DEA Administrator Ann Milgram says that "Xylazine is making the deadliest drug threat our country has ever faced, fentanyl, even deadlier."
The DEA says that xylazine mixed with fentanyl places users at a higher risk of fatal drug overdose. Xylazine is an FDA-approved drug used as a sedative and pain reliever in animals, and can depress breathing, blood pressure, heart rate, and body temperature to critical levels in humans, Yahoo News reported.
Xylazine-positive overdose deaths increased in all regions of the US from 2020 to 2021, according to DEA data.
Experts have said that xylazine was illegally introduced into the human drug supply to extend the high of heroin and fentanyl.
The DEA warns that naloxone cannot be used to reverse the effects of xylazine. Despite this, experts always recommend administering naloxone if someone might be suffering a drug poisoning.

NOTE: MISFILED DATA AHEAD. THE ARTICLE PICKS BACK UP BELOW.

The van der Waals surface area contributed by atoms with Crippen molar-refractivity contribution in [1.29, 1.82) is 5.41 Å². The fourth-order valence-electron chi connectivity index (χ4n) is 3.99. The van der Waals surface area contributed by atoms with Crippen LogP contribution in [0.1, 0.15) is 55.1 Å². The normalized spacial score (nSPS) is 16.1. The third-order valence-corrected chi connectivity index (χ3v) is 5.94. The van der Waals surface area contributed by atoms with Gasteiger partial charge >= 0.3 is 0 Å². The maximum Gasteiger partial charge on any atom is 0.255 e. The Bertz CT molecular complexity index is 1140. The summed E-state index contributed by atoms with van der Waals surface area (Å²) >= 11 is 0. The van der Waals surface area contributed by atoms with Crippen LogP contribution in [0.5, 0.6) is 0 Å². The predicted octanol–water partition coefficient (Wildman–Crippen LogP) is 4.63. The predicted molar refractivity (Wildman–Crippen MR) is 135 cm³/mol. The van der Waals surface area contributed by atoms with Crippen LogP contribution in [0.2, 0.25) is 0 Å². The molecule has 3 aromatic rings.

The FDA recently announced restrictions on the importation of xylazine, and shipments of the drug could also be detained to ensure they are meant for legitimate use.
Xylazine-positive overdose deaths increased in all regions of the US from 2020 to 2021, DEA data shows, though it isn’t clear when such deaths were recorded.
According to the Centers for Disease Control and Prevention, 107,735 Americans died from drug poisonings between August 2021 and August 2022, with 66% of those deaths involving synthetic opioids like fentanyl. The chemicals used to produce fentanyl come from China and are exported to Mexican drug cartels, which make fentanyl in clandestine labs south of the US border.
Xylazine has mainly been found added to opioids such as heroin and fentanyl, and has also been detected in stimulants such as cocaine and methamphetamine. People use the drug by injecting, snorting, swallowing or inhaling it.
Among the side effects of tranq are ulcers that crop up on various parts of the body, which sometimes lead to the loss of fingers or limbs.